LNP to ALP: Queenslanders want more from you
DEPUTY Premier Jeff Seeney has swung at a suite of new policies released by the Opposition today, accusing Labor of having no policy "on the things that really matter to Queenslanders".
It comes after Opposition Leader Annastacia Palaszczuk announced a list of points the party would put in place if it took power in the 2015 poll.
These focused almost entirely on undoing changes made by the LNP regarding political donations and the administration of the anti-corruption watchdog.
"It's ironic that their first policy is simply to reject something the government has done," Mr Seeney said.
"What's their plan to get Queensland's budget back on track, or to create jobs for Queenslanders?
"How do they plan to fix the health system, improve education for our kids?
"They don't have policies on the things that really matter to Queenslanders."
Labor vows to undo LNP changes in policy release
JUST two days after polling showed Queensland's LNP government had fallen behind Labor for the first time since its landslide 2012 election, the Opposition has unveiled a raft of policies to "restore integrity and accountability".
Opposition Leader Annastacia Palaszczuk has released a swag of reforms almost entirely aimed at undoing changes made by the LNP since it took power.
Of the nine basic policy concepts, three relate to political donations and six relate to changes made to the Crime and Misconduct Commission and government's dismantling of the Parliamentary Crime and Misconduct Commission.
She launched a website for Labor's renewed campaign ahead of next year's election - AccountableQld.com.
Ms Palaszczuk released the strategy on "the eve of the 25th anniversary of the day Tony Fitzgerald QC handed down his watershed report into corruption in Queensland".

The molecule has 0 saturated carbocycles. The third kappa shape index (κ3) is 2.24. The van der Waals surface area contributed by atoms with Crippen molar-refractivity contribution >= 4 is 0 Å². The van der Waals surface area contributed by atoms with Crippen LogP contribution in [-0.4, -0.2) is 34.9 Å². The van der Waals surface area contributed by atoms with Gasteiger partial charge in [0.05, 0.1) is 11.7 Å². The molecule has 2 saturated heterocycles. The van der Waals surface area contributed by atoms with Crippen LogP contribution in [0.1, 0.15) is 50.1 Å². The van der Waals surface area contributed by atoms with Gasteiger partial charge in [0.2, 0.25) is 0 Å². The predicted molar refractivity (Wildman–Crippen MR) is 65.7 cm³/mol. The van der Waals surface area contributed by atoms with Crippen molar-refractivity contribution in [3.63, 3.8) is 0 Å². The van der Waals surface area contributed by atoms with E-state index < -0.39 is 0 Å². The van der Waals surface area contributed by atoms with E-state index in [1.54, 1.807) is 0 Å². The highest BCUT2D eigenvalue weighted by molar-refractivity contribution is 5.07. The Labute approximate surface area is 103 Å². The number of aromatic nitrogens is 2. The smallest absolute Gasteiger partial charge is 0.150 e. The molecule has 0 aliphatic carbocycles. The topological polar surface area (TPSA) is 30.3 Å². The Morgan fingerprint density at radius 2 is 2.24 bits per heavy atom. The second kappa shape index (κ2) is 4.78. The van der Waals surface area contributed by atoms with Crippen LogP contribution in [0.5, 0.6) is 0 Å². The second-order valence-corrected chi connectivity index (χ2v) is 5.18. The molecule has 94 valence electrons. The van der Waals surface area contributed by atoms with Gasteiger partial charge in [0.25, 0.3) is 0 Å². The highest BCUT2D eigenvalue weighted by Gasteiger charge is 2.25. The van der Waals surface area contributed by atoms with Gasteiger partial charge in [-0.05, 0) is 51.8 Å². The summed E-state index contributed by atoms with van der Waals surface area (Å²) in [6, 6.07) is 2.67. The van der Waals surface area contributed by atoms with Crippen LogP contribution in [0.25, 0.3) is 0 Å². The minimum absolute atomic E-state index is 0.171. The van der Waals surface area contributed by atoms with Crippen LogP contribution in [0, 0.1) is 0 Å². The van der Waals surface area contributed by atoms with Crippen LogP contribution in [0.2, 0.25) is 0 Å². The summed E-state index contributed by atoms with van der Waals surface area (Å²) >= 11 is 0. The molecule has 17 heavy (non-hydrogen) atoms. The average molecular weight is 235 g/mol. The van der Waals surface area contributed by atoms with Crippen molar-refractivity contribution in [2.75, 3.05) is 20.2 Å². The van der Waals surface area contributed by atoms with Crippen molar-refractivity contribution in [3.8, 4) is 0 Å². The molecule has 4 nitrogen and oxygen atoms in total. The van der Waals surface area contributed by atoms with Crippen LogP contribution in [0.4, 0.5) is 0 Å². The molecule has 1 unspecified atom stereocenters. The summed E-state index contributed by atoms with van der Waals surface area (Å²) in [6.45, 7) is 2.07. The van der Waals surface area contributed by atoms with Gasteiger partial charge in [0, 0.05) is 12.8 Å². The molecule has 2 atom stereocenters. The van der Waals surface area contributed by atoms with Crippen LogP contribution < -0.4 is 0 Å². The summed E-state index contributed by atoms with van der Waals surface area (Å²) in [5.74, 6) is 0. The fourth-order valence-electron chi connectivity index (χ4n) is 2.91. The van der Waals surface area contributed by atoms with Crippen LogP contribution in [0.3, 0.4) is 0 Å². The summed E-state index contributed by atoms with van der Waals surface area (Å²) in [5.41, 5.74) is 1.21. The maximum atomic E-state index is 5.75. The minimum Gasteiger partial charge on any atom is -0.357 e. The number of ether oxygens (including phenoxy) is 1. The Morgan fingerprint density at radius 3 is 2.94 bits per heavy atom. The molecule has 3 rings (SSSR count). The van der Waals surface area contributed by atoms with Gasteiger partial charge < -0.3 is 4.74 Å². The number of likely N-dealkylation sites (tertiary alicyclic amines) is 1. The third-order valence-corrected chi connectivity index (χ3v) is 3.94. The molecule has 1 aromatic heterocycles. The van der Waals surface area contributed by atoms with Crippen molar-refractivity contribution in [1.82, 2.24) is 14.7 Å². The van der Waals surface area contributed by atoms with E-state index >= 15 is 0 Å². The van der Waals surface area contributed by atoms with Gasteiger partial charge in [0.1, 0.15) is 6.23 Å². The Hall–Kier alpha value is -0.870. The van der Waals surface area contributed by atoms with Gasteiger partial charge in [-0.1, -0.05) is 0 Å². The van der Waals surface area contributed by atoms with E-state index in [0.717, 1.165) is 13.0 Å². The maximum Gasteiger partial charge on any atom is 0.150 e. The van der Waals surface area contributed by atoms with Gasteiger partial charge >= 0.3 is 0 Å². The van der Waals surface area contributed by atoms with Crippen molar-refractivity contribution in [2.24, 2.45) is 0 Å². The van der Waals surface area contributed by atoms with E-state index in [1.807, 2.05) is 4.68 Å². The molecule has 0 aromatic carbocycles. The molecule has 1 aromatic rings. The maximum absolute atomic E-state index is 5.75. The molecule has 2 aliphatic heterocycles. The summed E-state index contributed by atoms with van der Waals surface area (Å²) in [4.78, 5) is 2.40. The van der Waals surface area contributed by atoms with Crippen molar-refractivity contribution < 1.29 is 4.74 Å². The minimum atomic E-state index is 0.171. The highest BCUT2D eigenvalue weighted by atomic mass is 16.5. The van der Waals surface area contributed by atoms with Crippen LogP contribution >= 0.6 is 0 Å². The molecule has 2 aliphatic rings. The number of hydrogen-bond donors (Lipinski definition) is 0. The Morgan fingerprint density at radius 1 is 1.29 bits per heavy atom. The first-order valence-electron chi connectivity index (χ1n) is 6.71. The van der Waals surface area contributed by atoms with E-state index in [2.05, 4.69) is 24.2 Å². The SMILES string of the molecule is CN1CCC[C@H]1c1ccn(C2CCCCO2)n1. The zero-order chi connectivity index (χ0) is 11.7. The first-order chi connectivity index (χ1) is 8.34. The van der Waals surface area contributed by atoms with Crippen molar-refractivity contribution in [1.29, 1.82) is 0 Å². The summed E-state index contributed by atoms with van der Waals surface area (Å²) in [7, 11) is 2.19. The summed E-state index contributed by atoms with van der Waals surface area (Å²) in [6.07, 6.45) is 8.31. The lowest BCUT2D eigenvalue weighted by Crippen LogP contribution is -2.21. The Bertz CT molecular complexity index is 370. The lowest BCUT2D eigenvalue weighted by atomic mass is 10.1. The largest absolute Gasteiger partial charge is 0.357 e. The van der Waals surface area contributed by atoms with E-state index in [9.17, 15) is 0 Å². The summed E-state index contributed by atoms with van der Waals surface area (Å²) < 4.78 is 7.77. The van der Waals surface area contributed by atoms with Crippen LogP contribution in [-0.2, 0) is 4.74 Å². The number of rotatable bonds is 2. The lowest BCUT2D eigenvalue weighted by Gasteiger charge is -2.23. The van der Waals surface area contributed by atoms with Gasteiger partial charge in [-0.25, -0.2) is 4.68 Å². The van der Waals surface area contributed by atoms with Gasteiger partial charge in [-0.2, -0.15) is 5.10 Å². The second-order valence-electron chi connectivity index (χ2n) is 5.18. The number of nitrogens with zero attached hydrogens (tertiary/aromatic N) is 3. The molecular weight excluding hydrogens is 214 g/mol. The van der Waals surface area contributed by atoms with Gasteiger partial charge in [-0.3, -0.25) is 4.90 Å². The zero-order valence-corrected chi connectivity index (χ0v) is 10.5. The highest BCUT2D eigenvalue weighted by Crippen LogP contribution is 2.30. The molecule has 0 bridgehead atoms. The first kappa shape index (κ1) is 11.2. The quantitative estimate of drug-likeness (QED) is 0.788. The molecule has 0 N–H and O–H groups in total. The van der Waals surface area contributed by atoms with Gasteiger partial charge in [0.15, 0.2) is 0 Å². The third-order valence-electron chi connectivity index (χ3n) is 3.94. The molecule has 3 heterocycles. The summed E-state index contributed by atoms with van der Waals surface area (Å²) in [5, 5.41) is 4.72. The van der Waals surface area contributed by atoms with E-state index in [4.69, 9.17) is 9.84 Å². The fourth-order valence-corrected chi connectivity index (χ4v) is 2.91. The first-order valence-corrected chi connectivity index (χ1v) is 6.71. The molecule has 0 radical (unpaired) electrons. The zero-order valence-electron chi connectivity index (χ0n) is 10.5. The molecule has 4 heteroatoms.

"Campbell Newman says he is accountable but accountability, trustworthiness and integrity don't come from words, they come from actions," Ms Palaszczuk said.
"In just two years, the Newman Government has attacked the independence of the judiciary, watered down the independence of the anti-corruption watchdog, sacked the Parliamentary Crime and Misconduct Committee, made it easier for LNP mates to make secret donations that will never be declared, and the list goes on."
She said allowing politicians to not declare donations under $12,400 - replacing the $1000 rule - was one of many "retrograde steps" taken by the government.
"The risks associated with political donations were clearly identified in the Fitzgerald Report, which was handed down 25 years ago this week - and Labor took steps to protect our democracy," she said.
"But the LNP has shown that it is incapable of learning from the failures of past conservative governments and has wound back the safeguards regarding accountability and integrity."
Ms Palasczuk said if elected, Labor would:
• Reverse decision to lift the disclosure level for political donations from $1000 to $12,400, including retroactive laws applying to when it was changed on November 21 last year.
• Ensure appointments of the Chair and the CEO of the state's anti-corruption watchdog had bipartisan support
• Limit temporary appointments for the Chair, Commissioners and CEO of the state's anti-corruption watchdog to three months, unless there is bipartisan support
• Require bipartisan support for the appoint of a non-Government Chair of the Parliamentary Committee
• Enable anonymous complaints to the anti-corruption watchdog